And while we remembered all of this, what we did not remember was the lead time given to the public about the 2005 capital project. From the newspaper clipping we reviewed it seems that the project was first brought to the public’s attention in a Feb. 12, 2004 column entitled “CCS News.” In it, the then superintendent provided what we think is an excellent explanation of the purpose of a capital project by writing: “A community’s focus on its institution of public education primarily centers on curriculum and instruction, but another major aspect of a district’s functions is the maintenance and improvement of its facilities. Each year our district establishes a budget for routine maintenance and upkeep of the buildings and property that comprise our campus.
There are times however, when major projects need to be accomplished and financed outside of the regular annual budget process.”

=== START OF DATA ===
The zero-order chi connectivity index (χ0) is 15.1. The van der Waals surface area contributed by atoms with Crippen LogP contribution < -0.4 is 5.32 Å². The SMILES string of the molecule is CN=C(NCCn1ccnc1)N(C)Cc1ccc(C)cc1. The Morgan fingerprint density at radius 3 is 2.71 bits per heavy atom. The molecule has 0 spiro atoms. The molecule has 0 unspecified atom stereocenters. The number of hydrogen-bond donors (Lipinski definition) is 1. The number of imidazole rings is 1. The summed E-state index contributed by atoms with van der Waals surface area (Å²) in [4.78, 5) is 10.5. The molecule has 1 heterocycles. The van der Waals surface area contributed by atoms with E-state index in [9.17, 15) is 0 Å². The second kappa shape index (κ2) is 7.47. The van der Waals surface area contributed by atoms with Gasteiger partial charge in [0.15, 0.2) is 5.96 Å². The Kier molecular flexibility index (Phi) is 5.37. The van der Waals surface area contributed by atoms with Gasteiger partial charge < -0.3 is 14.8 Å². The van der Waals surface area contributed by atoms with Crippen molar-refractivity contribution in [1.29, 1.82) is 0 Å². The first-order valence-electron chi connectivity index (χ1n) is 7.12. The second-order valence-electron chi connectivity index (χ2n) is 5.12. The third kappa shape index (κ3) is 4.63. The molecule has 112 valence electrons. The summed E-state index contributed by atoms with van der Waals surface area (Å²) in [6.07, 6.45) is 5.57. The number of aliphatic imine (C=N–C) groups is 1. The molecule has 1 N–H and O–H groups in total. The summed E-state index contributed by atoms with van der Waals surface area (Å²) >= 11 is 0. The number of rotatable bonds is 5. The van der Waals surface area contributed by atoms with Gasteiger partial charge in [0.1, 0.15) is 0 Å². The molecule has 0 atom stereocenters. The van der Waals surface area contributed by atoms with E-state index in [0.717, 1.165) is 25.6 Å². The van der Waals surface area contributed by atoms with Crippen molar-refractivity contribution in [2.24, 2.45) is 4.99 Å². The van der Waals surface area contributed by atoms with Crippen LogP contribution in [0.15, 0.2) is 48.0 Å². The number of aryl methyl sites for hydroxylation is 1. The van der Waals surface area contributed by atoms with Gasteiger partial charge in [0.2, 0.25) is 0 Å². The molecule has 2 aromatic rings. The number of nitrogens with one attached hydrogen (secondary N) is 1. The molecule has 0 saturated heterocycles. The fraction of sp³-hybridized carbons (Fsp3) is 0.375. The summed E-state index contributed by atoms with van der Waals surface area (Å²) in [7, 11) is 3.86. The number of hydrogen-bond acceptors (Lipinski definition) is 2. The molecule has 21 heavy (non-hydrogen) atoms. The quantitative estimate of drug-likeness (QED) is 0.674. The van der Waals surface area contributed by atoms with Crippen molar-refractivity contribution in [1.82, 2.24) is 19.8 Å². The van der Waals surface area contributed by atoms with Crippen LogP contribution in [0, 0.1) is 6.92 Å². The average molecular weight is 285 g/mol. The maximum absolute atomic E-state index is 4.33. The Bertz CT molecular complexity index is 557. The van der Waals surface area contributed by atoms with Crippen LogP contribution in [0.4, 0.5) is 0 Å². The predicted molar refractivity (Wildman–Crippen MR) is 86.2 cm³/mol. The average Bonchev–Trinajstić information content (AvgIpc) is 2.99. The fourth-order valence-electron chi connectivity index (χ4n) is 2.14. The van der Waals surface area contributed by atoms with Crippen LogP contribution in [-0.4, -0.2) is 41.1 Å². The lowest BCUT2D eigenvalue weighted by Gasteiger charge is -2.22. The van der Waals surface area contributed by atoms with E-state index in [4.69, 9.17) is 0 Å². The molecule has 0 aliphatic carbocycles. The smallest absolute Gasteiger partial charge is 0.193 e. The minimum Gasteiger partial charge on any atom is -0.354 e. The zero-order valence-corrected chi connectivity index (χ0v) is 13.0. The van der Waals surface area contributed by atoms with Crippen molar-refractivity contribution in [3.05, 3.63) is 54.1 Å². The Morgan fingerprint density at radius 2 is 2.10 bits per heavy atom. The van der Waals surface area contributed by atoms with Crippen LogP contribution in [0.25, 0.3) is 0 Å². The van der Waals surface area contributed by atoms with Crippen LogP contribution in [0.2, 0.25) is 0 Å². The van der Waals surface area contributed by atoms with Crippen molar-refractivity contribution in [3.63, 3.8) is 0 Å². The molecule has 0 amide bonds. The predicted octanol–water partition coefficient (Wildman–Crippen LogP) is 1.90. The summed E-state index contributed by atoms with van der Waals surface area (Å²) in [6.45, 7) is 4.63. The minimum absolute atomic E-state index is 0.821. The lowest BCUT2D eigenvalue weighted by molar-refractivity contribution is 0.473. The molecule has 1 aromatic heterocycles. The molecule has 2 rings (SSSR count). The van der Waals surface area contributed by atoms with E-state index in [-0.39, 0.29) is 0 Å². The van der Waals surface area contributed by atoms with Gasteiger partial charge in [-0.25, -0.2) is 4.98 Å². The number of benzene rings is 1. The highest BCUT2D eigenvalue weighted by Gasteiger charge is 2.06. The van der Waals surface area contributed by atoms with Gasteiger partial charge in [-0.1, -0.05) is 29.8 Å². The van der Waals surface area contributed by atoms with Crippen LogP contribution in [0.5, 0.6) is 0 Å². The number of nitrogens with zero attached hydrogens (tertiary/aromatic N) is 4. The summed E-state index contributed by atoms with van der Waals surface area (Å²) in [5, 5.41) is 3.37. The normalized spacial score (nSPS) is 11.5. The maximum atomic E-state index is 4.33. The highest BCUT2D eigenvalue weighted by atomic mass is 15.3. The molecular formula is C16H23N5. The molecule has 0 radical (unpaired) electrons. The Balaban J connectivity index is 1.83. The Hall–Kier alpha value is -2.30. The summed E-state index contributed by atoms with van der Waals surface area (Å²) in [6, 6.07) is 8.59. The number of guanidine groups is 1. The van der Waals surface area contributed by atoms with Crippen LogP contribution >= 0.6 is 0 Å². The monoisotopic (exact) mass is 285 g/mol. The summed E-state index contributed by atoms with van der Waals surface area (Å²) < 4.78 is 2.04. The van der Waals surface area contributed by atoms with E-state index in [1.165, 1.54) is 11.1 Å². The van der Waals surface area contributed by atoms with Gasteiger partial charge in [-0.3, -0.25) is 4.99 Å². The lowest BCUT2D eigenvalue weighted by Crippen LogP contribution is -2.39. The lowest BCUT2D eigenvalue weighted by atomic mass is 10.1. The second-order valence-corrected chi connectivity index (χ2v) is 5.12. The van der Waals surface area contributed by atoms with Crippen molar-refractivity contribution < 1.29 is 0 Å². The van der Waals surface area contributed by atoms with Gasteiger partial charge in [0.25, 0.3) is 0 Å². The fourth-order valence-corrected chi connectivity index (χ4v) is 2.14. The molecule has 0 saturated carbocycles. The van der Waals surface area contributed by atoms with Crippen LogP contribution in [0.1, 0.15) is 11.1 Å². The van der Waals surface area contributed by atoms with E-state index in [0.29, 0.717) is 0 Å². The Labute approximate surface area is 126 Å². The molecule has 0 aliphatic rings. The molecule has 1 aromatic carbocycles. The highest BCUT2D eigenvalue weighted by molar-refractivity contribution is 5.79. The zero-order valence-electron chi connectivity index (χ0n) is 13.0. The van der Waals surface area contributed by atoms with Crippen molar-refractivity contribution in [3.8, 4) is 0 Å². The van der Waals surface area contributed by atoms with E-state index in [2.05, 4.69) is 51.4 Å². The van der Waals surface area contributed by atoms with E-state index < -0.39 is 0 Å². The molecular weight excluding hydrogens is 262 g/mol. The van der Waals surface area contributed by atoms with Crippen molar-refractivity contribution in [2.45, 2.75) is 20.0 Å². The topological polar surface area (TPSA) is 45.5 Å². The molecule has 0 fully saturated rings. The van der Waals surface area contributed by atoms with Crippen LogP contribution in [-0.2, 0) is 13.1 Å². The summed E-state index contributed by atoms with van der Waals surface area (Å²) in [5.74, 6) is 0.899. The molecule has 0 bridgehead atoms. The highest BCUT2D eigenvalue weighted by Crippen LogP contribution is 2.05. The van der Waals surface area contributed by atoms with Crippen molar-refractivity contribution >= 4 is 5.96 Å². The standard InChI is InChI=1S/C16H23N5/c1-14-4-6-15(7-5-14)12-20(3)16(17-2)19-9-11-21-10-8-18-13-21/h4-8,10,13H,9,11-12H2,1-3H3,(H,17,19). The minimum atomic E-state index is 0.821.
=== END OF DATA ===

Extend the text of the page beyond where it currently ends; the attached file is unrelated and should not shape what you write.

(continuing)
This made perfect sense then and it makes perfect sense now. In fact, we would be hard pressed to figure out how one might disagree with this explanation. It is certainly no different than expenses homeowners experience while maintaining their homes. But the seemingly ubiquitous problem with all capital projects is not understanding the need for improvements but rather on reaching agreement on what is needed and what is desired as well as what is affordable and what is not. Both of these questions always seem to be the sticking point with capital projects especially in school districts where there is a fair amount of socio-economic diversity.
And never was that more obvious than it was with the CCS 2005 proposed capital project. Of course, the 2005 capital project was not the first school vote to be defeated. Nor would it seem it will be the last. But we do think it will stand out as being the most overwhelming defeat of a school vote.